The latter camera represents the biggest difference between the Xiaomi 13 and its predecessor, which limped along with an underwhelming 5MP ‘telemacro’ sensor. Xiaomi’s partnership with Leica has also brought with it an ALD lens coating that supposedly improves their quality, and the overall appearance of the phone’s camera setup is much smarter than that of the Xiaomi 12.
The phone can shoot video in up to 8K quality at 24fps, and it also sticks with its predecessor’s 32MP selfie camera (though adds a wider f/2.0 aperture).
We’ll be putting the Xiaomi 13’s various cameras through their paces for our full review, but my first impressions are pretty good. Early pictures taken on the main camera appear vibrant and detailed, if a little dark on occasion (owing to the high contrast), while the ultrawide lens offers impressive depth of field.
Incidentally, Leica offers two shooting modes on the Xiaomi 13: Vibrant and Authentic. The former makes colors look brighter and more saturated, while the latter is meant to replicate the original Leica look by encouraging bolder contrast and a greater dynamic range. I haven’t had a chance to compare both modes just yet, but we’ll be updating this review soon.
Hands-on Xiaomi 13 review: Performance and audio
Super-fast Qualcomm Snapdragon 8 Gen 2 chipset
The Xiaomi 13 packs the best mobile SoC Qualcomm has to offer in 2023: the Snapdragon 8 Gen 2. There’s no bespoke version of the chipset here (which you’ll find in Samsung’s Galaxy S23 line), but from a practical point of view, the Xiaomi 13 still boasts the fastest silicon around (the Xiaomi 13 Pro uses the same processor, too).
Beyond the chipset, the phone comes in two memory variants, internationally: 8GB or 12GB of LPDDR5X RAM, accompanied by 256GB of UFS 4.0 storage.
As mentioned in the display section of this hands-on, the Xiaomi 13 has felt suitably speedy in my limited time spent with the device, so far. Neither gaming nor general browsing has caused the phone to noticeably heat up, though I’ll be trying out some more demanding tasks for our full review. Naturally, we’ll be running benchmark tests, too.
The Xiaomi 13 is a 5G phone, so you’ll be able to connect to the faster mobile network if it’s offered where you live, but as with all phones, your speeds will depend more on your network and area than the phone you’re using. Wi-Fi 7 is also an impressively new networking technology that, if you can connect to a supported network, will support up to 3.6Gbps.
I’ve been pleasantly surprised with the Xiaomi 13’s audio credentials so far. The phone’s dual speakers are Dolby Atmos-tuned, and though they don’t provide a true spatial audio experience, they do offer an exceptionally loud sound with decent bass.
Hands-on Xiaomi 13 review: Software
Runs Android 13 on top of Xiaomi MIUI 14
3 years OS updates + 5 years security updates
The Xiaomi 13 runs Android 13 with Xiaomi’s MIUI 14 interface, which will be familiar to anyone who’s ever used a Xiaomi phone.
Personally, I find Xiaomi's default preference for three-button navigation at the bottom of the screen annoying, so I immediately switched my Xiaomi 13 over to gesture-based navigation (which, yes, made the experience of using the device decidedly more iPhone-like).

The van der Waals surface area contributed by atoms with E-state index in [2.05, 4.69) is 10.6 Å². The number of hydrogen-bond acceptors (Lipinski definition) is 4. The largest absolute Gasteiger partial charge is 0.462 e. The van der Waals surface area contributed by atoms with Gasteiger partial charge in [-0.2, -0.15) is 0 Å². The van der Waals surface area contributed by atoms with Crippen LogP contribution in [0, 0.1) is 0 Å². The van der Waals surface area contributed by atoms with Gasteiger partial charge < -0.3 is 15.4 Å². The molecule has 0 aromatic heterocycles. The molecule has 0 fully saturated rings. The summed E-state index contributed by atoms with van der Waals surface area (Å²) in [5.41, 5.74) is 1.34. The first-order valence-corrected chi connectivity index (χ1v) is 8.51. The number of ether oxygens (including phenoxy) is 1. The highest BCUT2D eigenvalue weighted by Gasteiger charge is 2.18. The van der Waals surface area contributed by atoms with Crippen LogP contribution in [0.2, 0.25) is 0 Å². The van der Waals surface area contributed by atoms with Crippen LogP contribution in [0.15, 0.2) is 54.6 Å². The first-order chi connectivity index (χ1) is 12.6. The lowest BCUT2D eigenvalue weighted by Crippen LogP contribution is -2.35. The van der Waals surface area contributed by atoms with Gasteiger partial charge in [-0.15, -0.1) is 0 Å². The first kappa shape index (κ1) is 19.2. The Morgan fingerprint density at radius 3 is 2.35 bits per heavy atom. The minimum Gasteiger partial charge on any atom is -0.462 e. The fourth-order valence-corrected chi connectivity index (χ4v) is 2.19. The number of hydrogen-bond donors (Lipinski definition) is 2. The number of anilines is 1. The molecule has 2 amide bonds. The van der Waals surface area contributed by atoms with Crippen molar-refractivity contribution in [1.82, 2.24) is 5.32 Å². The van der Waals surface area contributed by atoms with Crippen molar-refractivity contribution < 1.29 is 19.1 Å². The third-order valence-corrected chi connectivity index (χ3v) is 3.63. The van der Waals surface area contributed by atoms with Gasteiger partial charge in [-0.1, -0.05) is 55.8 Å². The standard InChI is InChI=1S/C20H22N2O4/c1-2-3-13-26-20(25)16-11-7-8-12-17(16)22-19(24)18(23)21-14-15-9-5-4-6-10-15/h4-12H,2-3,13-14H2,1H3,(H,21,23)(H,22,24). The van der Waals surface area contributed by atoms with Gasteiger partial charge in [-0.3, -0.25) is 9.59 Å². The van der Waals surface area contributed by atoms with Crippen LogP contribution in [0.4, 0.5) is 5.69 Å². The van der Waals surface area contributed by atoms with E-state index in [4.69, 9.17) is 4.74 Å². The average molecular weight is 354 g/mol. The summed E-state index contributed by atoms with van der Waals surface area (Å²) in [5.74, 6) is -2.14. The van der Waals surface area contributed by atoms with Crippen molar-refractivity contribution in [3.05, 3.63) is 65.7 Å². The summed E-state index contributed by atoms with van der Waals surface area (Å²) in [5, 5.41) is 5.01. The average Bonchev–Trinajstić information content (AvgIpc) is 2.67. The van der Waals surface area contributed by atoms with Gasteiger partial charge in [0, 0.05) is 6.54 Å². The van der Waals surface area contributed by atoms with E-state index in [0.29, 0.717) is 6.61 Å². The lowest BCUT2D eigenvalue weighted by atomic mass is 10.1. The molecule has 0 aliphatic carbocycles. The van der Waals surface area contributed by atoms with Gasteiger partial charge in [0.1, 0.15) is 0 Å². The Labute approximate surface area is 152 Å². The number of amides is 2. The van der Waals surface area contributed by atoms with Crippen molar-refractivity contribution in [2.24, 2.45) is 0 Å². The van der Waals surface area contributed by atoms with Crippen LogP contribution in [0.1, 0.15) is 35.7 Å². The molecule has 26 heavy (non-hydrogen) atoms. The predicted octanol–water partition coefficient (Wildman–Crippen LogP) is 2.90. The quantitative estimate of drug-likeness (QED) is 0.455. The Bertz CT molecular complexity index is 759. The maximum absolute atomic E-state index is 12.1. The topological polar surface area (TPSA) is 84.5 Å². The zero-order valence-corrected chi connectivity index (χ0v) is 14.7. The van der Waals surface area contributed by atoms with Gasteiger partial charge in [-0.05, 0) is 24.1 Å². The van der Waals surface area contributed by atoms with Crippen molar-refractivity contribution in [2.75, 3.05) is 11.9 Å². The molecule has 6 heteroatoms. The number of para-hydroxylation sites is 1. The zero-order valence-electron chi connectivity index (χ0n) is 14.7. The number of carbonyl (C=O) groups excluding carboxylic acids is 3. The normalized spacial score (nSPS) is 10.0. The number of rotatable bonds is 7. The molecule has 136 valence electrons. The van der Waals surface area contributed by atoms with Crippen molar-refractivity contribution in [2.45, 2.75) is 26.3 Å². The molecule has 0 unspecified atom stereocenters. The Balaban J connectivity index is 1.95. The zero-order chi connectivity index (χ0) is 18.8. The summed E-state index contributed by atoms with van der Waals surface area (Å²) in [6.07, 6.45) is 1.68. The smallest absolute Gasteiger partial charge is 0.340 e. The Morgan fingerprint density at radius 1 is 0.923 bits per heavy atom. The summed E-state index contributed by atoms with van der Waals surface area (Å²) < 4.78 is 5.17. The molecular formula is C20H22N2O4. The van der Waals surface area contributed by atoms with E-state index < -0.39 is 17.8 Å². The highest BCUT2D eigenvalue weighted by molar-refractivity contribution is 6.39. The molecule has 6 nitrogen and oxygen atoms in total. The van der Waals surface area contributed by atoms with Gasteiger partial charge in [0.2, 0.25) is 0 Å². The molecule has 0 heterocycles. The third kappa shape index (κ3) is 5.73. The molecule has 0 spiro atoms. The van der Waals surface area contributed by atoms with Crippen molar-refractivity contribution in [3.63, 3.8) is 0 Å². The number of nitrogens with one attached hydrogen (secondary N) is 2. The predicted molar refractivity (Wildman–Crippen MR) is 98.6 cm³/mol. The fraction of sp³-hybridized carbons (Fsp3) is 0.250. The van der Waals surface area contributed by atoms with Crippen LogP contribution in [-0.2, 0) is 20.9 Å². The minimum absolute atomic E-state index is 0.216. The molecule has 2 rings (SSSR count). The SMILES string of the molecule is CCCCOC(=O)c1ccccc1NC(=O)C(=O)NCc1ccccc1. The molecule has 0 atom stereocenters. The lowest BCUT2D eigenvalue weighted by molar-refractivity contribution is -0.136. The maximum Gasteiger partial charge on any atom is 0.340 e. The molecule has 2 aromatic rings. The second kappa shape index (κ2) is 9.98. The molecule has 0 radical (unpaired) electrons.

MIUI does have its perks over the stock Android experience. Floating apps and the range of vibrant wallpapers are great, and the left/right separation of top-screen menus (one for notifications, one for quick settings) keeps clutter to a minimum on the Xiaomi 13.
There are only a handful of pre-loaded apps – some of them annoying (Booking.com), some of them useful (YouTube) – but downloading your favorites from the Google Play store is as quick and easy as you’d expect, and the third-party bloatware is removable
I haven’t yet spent enough time with the phone to encounter any bugs, though our experience with the Xiaomi 12 (which seemed to close apps whenever it felt like it) suggests there may well be a few to come.
Hands-on Xiaomi 13 review: Battery life
4500mAh battery is the same as predecessor
67W wired fast charging (charger in box)
The Xiaomi 13 has a 4500mAh battery that supports 67W wired charging, 50W wireless charging and 10W reverse wireless charging. That’s the same battery tech as you’ll find in its predecessor, the Xiaomi 12 and seems plenty fast enough for most users.
Naturally, we haven’t been able to test the phone’s battery life just yet, but Xiaomi says its latest flagship can reach full charge within just 38 minutes. If true, that’s quicker than the Samsung Galaxy S23 and iPhone 14 – arguably this phone’s closest competitors.
Here is the Tecno Megabook T1 configuration sent to TechRadar for review:
CPU: Intel Core i7-1195G7 Graphics: Intel Iris Xe Graphics G7 96EU RAM: 16GB DDR4 RAM Display: 15.6 Inch IPS FHD 350nits, sRGB 100% Storage: M.2 2280 1TB NVMe SSD Ports: 1x USB 3.1 Gen 2 Type-A, 2x USB 3.0 Type-A, 1x USB 3.2 Gen 2 Type-C (10Mbit), 1x USB 3.2 Type-C (for charging), 1x HDMI 1.4, 1x universal audio jack, MicroSD card reader Connectivity: Dual-Band WiFi 6, Bluetooth 5.1 Battery: 70Wh/11.4V Size: 132.9 x 156.1 x 71.8 mm (W x D x H) Weight: 1.48kg OS installed: Licensed Windows 11 Home. Accessories: 65W charger, Type-C cable, user manual Colours: Moonshine Silver / Rome Mint / Galaxy Silver / Monet Violet / Space Grey / Champagne Gold / Denim Blue